Earlier, while in Italy, Dale had met a Jewish boy who told him to visit his family if he ever made it to Egypt. Dale was sure he would never be in Egypt, but took a card the young man pressed him to give to the father if he ever saw him. When Dale got to Egypt, he looked up the father. He lived in a large and elegant mansion with several servants. “My kids have gone crazy,” he said. “They have given up all this to go back and live like peasants to try to reclaim the land [of Israel].”  After Dale had stayed with him for a few days, the father helped him get a flight on a small airplane.
Getting around Palestine was not easy. Arab transportation entities would not deliver passengers to Israeli destinations and vice versa. But Dale befriended the pilot, who dipped low over Mount Sinai before dropping his passenger off in Jordan. In a day or two he found a taxi driver willing to drive him into Jerusalem with a group of Arabs, and from there he was able to see the sights connected to the Savior and the events of His life in both the Arab- and Jewish-controlled parts of the city. He, like everyone, found that in several cases there seemed to be two places claiming to be the original site from the biblical accounts, and he strained, trying to feel which of the locations might have been the authentic spot. He enjoyed being “on the ground,” seeing a new nation struggling to get established, and he wondered about Israel’s future. The experience satisfied his natural curiosity regarding people and nations and what made them tick.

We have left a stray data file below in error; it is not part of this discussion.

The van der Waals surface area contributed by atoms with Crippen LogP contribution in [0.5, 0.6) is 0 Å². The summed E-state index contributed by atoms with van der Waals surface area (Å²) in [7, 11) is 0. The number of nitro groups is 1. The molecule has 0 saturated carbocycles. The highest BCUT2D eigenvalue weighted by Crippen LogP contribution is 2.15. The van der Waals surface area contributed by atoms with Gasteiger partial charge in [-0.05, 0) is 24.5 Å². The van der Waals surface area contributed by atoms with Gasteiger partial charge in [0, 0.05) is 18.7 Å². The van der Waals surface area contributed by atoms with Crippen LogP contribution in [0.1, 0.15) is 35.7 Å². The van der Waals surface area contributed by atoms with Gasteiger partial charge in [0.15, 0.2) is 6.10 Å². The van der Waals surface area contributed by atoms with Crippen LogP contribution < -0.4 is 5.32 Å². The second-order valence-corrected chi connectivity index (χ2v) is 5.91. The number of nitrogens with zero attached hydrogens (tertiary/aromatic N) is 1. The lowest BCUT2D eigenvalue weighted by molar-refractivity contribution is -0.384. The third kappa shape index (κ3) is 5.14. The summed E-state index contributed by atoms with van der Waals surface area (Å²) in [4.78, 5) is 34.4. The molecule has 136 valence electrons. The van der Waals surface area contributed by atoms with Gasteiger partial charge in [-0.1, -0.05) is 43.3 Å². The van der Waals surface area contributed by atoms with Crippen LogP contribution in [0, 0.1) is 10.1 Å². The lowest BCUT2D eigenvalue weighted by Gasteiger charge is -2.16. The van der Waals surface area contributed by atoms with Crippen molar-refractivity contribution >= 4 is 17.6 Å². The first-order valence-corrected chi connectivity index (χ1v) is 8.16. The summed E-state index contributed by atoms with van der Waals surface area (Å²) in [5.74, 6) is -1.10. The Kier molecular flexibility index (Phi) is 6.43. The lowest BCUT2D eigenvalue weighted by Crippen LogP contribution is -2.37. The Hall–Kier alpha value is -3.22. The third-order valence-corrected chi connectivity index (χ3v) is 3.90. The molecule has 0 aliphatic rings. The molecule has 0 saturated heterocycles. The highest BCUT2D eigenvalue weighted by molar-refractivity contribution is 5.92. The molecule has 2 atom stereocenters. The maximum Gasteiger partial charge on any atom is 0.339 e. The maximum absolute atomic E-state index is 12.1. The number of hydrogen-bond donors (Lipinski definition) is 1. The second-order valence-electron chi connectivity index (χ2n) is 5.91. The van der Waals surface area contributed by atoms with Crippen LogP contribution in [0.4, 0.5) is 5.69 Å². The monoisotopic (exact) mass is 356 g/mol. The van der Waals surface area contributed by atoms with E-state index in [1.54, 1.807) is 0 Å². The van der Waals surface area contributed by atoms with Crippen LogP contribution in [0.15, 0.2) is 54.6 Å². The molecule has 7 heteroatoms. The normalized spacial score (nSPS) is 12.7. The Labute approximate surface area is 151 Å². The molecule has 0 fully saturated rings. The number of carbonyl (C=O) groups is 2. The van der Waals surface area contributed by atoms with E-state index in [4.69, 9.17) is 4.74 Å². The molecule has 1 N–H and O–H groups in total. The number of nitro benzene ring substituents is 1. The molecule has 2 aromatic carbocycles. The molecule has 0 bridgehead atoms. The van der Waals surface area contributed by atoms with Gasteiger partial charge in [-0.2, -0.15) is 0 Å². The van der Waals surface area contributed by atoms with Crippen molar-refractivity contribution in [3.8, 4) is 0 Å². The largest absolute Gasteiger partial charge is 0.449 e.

Having quenched his thirst for the novelty of being in a strange land, Dale now longed for home and family. He could not wait to greet his widowed mother and walk the dusty farm fields again. He was excited at the prospect of crossing the Atlantic by air instead of enduring another tedious ocean voyage. He needed to get to London, where he would fly to New York and then on to Salt Lake City.